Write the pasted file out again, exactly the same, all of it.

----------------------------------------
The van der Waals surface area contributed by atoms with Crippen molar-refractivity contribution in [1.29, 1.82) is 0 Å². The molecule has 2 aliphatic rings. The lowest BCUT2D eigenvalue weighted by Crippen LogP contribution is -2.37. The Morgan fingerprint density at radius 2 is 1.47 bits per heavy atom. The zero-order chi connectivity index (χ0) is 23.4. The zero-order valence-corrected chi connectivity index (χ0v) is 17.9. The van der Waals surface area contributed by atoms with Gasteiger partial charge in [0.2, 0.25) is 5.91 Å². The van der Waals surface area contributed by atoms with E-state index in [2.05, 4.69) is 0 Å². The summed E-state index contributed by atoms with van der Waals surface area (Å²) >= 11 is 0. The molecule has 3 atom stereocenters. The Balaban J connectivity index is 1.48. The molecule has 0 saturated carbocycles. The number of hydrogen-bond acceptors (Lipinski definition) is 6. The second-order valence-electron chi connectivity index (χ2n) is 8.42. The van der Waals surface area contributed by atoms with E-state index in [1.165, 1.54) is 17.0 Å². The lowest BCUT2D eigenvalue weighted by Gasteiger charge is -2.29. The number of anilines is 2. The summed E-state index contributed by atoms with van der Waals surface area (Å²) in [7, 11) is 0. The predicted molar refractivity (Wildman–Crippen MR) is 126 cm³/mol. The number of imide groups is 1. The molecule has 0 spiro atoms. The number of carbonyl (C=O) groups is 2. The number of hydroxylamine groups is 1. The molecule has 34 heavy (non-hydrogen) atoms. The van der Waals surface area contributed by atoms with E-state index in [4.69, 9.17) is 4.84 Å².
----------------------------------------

The van der Waals surface area contributed by atoms with Crippen molar-refractivity contribution in [1.29, 1.82) is 0 Å². The molecule has 2 aliphatic rings. The lowest BCUT2D eigenvalue weighted by Crippen LogP contribution is -2.37. The Morgan fingerprint density at radius 2 is 1.47 bits per heavy atom. The zero-order chi connectivity index (χ0) is 23.4. The zero-order valence-corrected chi connectivity index (χ0v) is 17.9. The van der Waals surface area contributed by atoms with Gasteiger partial charge in [0.2, 0.25) is 5.91 Å². The van der Waals surface area contributed by atoms with E-state index in [2.05, 4.69) is 0 Å². The summed E-state index contributed by atoms with van der Waals surface area (Å²) >= 11 is 0. The molecule has 3 atom stereocenters. The Balaban J connectivity index is 1.48. The molecule has 0 saturated carbocycles. The number of hydrogen-bond acceptors (Lipinski definition) is 6. The second-order valence-electron chi connectivity index (χ2n) is 8.42. The van der Waals surface area contributed by atoms with E-state index in [1.165, 1.54) is 17.0 Å². The lowest BCUT2D eigenvalue weighted by Gasteiger charge is -2.29. The number of anilines is 2. The summed E-state index contributed by atoms with van der Waals surface area (Å²) in [7, 11) is 0. The predicted molar refractivity (Wildman–Crippen MR) is 126 cm³/mol. The number of imide groups is 1. The molecule has 0 spiro atoms. The number of carbonyl (C=O) groups is 2. The number of hydroxylamine groups is 1. The molecule has 34 heavy (non-hydrogen) atoms. The van der Waals surface area contributed by atoms with E-state index in [4.69, 9.17) is 4.84 Å².